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Re: eudora + login

Previously, Tom Ryan wrote:
> Thats what I figured.. Is Qualcomm aware of this? Do they care?

Well, I didn't find anything about it on their web site (but I may have
missed something).  I didn't bring it to their attention, because I got
caught up in other things and didn't even think to do that.

What I find rather frustrating is the general lack of client support for
logging into a directory server.  I have my server set up so that you need
to log in to see anything at all (except the admin user).  However, this
means I can only log in using Outlook and Outlook Express.  A rather
limited range of clients.

Eudora of course has this anonymous-only bug.  Eudora for Mac OSX seems to
support only anonymous logins (you can give it a URL only).  But that's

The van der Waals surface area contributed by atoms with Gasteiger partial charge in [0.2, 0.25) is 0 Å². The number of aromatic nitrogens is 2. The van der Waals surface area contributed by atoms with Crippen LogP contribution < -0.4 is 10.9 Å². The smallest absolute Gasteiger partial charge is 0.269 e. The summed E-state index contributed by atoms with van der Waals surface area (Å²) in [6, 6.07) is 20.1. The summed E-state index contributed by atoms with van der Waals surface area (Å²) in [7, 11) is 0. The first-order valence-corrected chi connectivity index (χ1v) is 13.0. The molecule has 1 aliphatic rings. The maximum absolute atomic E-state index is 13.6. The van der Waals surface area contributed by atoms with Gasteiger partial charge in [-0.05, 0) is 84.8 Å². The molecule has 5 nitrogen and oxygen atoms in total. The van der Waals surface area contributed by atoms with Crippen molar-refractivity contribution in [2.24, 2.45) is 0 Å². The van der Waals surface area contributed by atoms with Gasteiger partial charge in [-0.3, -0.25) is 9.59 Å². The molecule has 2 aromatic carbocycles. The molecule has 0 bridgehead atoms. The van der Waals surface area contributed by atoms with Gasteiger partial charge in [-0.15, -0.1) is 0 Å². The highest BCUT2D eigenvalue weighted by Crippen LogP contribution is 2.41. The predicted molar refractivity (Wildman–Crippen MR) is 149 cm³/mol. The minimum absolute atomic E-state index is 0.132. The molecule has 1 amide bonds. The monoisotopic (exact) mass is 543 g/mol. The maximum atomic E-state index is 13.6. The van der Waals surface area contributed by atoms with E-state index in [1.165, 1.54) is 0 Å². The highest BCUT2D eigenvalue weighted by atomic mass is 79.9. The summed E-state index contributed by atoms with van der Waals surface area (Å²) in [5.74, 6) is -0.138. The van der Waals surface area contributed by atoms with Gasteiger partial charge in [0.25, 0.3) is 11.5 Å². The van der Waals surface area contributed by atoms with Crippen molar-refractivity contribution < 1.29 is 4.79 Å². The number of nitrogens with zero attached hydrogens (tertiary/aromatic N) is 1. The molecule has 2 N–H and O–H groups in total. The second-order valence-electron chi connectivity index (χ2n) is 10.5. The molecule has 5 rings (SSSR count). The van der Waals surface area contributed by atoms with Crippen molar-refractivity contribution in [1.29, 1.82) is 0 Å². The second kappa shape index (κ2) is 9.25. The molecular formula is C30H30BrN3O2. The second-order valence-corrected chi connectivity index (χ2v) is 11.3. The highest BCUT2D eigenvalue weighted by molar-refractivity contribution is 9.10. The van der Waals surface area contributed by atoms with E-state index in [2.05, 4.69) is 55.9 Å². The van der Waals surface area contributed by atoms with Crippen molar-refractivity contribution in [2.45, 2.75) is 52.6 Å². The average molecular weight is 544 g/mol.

better than offering it and then ignoring the option.

Netscape 4 can log in, but only if it already has read access to turn a
user@domain form into a full DN (i.e. you tell it your username is
"dan@tangledhelix.com" and it does a search to turn that into a full DN).
This is useless when your objective is to require a login before granting
read access, of course.

Mozilla and Netscape 6 (which is based on Mozilla) both lack login support

Microsoft Entourage X (only available on Mac OSX) supports login with full
DN, but it converts some characters (such as @) to their hex format, and
OpenLDAP doesn't like that.  It rejects the login attempt.

So in effect, for my purposes, I'm limited to allowing access to only
Outlook and Outlook Express users.  Why do they work?  Because you can put
a full DN in the username field in their config, and it uses that to bind.
The rest either do a search to resolve a full DN, or just don't support
logins at all.

> On Mon, 15 Jul 2002, Dan Lowe wrote:
> > Previously, Tom Ryan wrote:
> > > Has anyone managed to get Eudora to login?
> > > It appears that while the checkbox is there, it does not work.
> > 
> > That's consistent with my experience.  Even if supplied with login
> > information, it continues to bind anonymously.

Freedom means letting other people do things you don't like.